Server handles the request.

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8. Socket handle
In Unix a socket is like a file descriptor. Same handling as file (open, close, EOF). Input stream / output stream to read / write to / from socket (like file).

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File:
fhdl = fopen(filename,rw); while not (EOF) { s = gets(fhdl); } puts(fhdl,hello); fclose(fhdl);

Socket:
Socket sock = new Socket(destHostIP,destHostPort); while not (rx = EOF) { rx = sock.read(); } sock.write(Im done); sock.close

Socket

TCP

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9. Parameter marshalling / RPC transparency (1/4)

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Problem: Different implementations (C/Java, processor architecture, compiler) have different representations of data. A local data structure sent by application on host 1 may look differently to application on host 2.

Local data structure

App
Socket TCP

App
Socket TCP

Data structure may look differently when received by peer application.

IP

IP

Message carrying data structure


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RPC: Remote Procedure Call


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Sockets
9. Parameter marshalling / RPC transparency (2/4)

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LSByte Least Significant Byte MSByte Most Significant Byte

E.g. Endianness: Endianness is the ordering of bytes of a multibyte data type (integer, long integer etc.). Network order is the way bytes (and bits) go out to the network. Network order is big endian (MSByte first). //the following integer is represented differently on different //processor architectures / operating systems int i = 14;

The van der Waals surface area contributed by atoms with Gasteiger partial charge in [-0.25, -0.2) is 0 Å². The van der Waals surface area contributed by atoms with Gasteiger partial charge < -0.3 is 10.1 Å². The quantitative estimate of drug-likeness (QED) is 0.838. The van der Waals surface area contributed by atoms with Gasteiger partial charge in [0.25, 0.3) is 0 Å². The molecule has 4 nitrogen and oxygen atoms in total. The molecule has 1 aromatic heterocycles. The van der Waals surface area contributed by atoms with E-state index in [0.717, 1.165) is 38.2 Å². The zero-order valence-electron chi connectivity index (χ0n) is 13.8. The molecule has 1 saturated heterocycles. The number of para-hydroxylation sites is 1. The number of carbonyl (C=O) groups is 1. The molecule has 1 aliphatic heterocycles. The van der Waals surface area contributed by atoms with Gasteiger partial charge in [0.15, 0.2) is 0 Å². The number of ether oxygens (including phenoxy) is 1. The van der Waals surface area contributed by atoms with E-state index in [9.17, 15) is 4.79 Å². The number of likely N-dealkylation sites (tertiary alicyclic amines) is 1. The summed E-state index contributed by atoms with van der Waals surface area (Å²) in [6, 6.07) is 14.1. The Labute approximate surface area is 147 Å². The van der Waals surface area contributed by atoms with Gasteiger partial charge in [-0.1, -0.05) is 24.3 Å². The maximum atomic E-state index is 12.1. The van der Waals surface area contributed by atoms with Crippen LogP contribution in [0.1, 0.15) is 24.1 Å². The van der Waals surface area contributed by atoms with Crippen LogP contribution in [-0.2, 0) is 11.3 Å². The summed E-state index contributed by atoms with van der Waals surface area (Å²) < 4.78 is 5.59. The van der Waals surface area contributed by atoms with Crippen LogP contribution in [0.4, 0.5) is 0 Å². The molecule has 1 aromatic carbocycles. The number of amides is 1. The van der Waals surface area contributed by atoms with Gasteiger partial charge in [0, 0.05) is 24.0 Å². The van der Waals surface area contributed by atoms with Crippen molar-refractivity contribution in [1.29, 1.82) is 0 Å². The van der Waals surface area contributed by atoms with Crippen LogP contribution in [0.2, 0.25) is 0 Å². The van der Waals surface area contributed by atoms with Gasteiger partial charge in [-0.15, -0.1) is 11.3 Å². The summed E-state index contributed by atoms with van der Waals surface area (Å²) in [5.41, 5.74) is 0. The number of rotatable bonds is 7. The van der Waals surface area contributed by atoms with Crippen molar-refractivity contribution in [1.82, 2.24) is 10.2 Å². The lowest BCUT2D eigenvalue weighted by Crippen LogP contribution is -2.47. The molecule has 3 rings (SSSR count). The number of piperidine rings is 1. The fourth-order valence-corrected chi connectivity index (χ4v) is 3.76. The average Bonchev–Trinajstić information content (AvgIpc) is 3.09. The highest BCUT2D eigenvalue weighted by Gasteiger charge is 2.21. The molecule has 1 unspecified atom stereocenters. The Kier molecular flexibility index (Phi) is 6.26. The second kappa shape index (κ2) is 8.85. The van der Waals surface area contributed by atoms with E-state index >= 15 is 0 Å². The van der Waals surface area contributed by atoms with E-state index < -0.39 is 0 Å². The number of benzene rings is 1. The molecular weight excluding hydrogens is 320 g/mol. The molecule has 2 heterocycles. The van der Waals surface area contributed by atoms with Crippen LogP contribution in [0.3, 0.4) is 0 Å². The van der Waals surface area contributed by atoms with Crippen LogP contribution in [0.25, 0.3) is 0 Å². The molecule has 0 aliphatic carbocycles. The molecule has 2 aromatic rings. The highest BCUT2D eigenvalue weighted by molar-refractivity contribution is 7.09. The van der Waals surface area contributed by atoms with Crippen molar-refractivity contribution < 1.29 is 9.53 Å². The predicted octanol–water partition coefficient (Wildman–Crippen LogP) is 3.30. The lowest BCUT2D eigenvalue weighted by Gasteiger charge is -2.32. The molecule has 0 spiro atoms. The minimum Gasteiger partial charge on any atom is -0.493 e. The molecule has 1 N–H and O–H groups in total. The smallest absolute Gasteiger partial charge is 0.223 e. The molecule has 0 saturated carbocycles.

Memory address n n+1 n+2 n+3

0 (MSByte)
n n+1

0
n+2

14 (LSByte) on 32Bit big endian machine


n+3

int value 14 in C/C++

14 (LSByte)
n n+1

0
n+2

0 0
n+2

0 (MSByte) on 32bit little endian machine


n+3 int value 14 in Java 14 (LSByte) on 32Bit/64Bit big/little endian machine

int value 14 in C/C++

0 (MSByte)
n n+1

n+3

0 (MSByte)
n+4 n+5

0
n+6

0
n+7

0
n n+1

0
n+2

14 (LSByte)
n+3

int value 14 in C/C++ on 64bit big endian machine int value 14 in C/C++ on 8Bit big/little endian machine
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Peter R. Egli 2013

Sockets
9. Parameter marshalling / RPC transparency (3/4)

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E.g. complex data structures with references: Complex data structures contain references to to other data structures or objects. Such references make only sense on the local machine but not on another host.
Local object with reference to other local object. Reference broken (points to non-existent object).

App
Socket TCP

App
Socket TCP

IP

IP

Message carrying object with detached reference


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Sockets
9. Parameter marshalling / RPC transparency (4/4)

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Solution: When sending parameters over the network it is mandatory to bring them into a standard canonical format. This is called parameter marshalling (or serialization).
Stubs on the client and server marshal parameters into a standard format and vice versa.

App
client stub Client / server stubs are linked between app and socket and perform parameter / message marshalling.

App
server stub

Socket TCP IP

Socket TCP

Marshalled messages between client and server

IP

E.g. IDL/CORBA, Interface Description Language, generates client & server stubs from abstract interface description. The stubs are then compiled by compiler together with application code.
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Sockets
10. Low level socket programming (1/2)

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Socket Options (SO): Socket options allow modifying the behavior of sockets. Generally such options should be used with caution as this makes applications dependent on the underlying socket layer (violation of layering principle). Java (1.6) socket option support: